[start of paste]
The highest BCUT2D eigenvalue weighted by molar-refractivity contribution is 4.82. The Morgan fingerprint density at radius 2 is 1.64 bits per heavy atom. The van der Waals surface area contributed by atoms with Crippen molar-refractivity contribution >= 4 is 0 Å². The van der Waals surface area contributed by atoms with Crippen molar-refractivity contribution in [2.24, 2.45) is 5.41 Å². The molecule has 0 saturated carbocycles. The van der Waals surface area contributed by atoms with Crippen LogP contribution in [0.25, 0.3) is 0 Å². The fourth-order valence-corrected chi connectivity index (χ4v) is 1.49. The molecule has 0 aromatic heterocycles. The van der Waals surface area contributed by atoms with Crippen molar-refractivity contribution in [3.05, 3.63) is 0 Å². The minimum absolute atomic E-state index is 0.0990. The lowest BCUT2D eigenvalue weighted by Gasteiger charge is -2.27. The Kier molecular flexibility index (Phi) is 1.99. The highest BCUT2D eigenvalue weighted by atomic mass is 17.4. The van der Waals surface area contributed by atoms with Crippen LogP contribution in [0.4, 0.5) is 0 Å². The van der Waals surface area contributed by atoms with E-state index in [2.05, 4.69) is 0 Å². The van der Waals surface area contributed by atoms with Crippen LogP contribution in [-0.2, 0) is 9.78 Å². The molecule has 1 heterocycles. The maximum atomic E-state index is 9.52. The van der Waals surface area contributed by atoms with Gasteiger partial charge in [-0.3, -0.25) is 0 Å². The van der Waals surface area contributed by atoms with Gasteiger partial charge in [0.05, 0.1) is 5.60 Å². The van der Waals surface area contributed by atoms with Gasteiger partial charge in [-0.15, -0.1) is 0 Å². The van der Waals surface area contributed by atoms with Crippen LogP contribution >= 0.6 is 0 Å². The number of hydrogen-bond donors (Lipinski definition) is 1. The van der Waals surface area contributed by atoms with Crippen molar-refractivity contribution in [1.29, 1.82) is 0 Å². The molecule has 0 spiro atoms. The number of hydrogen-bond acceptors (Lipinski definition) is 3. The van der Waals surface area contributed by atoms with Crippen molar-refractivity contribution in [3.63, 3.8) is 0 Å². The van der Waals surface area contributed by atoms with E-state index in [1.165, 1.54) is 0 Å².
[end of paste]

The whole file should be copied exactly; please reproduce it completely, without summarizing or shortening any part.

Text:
The highest BCUT2D eigenvalue weighted by molar-refractivity contribution is 4.82. The Morgan fingerprint density at radius 2 is 1.64 bits per heavy atom. The van der Waals surface area contributed by atoms with Crippen molar-refractivity contribution >= 4 is 0 Å². The van der Waals surface area contributed by atoms with Crippen molar-refractivity contribution in [2.24, 2.45) is 5.41 Å². The molecule has 0 saturated carbocycles. The van der Waals surface area contributed by atoms with Crippen LogP contribution in [0.25, 0.3) is 0 Å². The fourth-order valence-corrected chi connectivity index (χ4v) is 1.49. The molecule has 0 aromatic heterocycles. The van der Waals surface area contributed by atoms with Crippen molar-refractivity contribution in [3.05, 3.63) is 0 Å². The minimum absolute atomic E-state index is 0.0990. The lowest BCUT2D eigenvalue weighted by Gasteiger charge is -2.27. The Kier molecular flexibility index (Phi) is 1.99. The highest BCUT2D eigenvalue weighted by atomic mass is 17.4. The van der Waals surface area contributed by atoms with Crippen LogP contribution in [0.4, 0.5) is 0 Å². The van der Waals surface area contributed by atoms with E-state index in [2.05, 4.69) is 0 Å². The van der Waals surface area contributed by atoms with Crippen LogP contribution in [-0.2, 0) is 9.78 Å². The molecule has 1 heterocycles. The maximum atomic E-state index is 9.52. The van der Waals surface area contributed by atoms with Gasteiger partial charge in [-0.3, -0.25) is 0 Å². The van der Waals surface area contributed by atoms with Gasteiger partial charge in [0.05, 0.1) is 5.60 Å². The van der Waals surface area contributed by atoms with Gasteiger partial charge in [-0.15, -0.1) is 0 Å². The van der Waals surface area contributed by atoms with Crippen LogP contribution >= 0.6 is 0 Å². The number of hydrogen-bond donors (Lipinski definition) is 1. The van der Waals surface area contributed by atoms with Crippen molar-refractivity contribution in [1.29, 1.82) is 0 Å². The molecule has 0 spiro atoms. The number of hydrogen-bond acceptors (Lipinski definition) is 3. The van der Waals surface area contributed by atoms with Crippen molar-refractivity contribution in [3.63, 3.8) is 0 Å². The van der Waals surface area contributed by atoms with E-state index in [1.165, 1.54) is 0 Å².